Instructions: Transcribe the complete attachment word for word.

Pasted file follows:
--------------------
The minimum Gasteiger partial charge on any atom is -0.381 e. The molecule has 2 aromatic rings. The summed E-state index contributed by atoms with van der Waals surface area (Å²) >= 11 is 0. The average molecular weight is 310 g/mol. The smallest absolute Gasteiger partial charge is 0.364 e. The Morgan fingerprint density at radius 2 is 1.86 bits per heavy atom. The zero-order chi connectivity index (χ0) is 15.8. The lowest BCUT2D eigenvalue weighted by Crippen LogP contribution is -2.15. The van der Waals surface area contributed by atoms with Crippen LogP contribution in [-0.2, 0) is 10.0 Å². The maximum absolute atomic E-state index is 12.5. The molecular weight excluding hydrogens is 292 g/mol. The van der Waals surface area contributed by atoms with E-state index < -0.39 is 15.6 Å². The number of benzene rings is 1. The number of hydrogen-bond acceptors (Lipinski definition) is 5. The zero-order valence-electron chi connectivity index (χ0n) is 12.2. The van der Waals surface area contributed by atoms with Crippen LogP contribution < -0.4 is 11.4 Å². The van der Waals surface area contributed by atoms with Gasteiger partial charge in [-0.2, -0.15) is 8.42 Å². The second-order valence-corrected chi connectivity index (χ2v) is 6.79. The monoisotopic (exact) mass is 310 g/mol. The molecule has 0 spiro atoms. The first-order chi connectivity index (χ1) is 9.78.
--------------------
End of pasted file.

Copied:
The minimum Gasteiger partial charge on any atom is -0.381 e. The molecule has 2 aromatic rings. The summed E-state index contributed by atoms with van der Waals surface area (Å²) >= 11 is 0. The average molecular weight is 310 g/mol. The smallest absolute Gasteiger partial charge is 0.364 e. The Morgan fingerprint density at radius 2 is 1.86 bits per heavy atom. The zero-order chi connectivity index (χ0) is 15.8. The lowest BCUT2D eigenvalue weighted by Crippen LogP contribution is -2.15. The van der Waals surface area contributed by atoms with Crippen LogP contribution in [-0.2, 0) is 10.0 Å². The maximum absolute atomic E-state index is 12.5. The molecular weight excluding hydrogens is 292 g/mol. The van der Waals surface area contributed by atoms with E-state index < -0.39 is 15.6 Å². The number of benzene rings is 1. The number of hydrogen-bond acceptors (Lipinski definition) is 5. The zero-order valence-electron chi connectivity index (χ0n) is 12.2. The van der Waals surface area contributed by atoms with Crippen LogP contribution < -0.4 is 11.4 Å². The van der Waals surface area contributed by atoms with Gasteiger partial charge in [-0.2, -0.15) is 8.42 Å². The second-order valence-corrected chi connectivity index (χ2v) is 6.79. The monoisotopic (exact) mass is 310 g/mol. The molecule has 0 spiro atoms. The first-order chi connectivity index (χ1) is 9.78.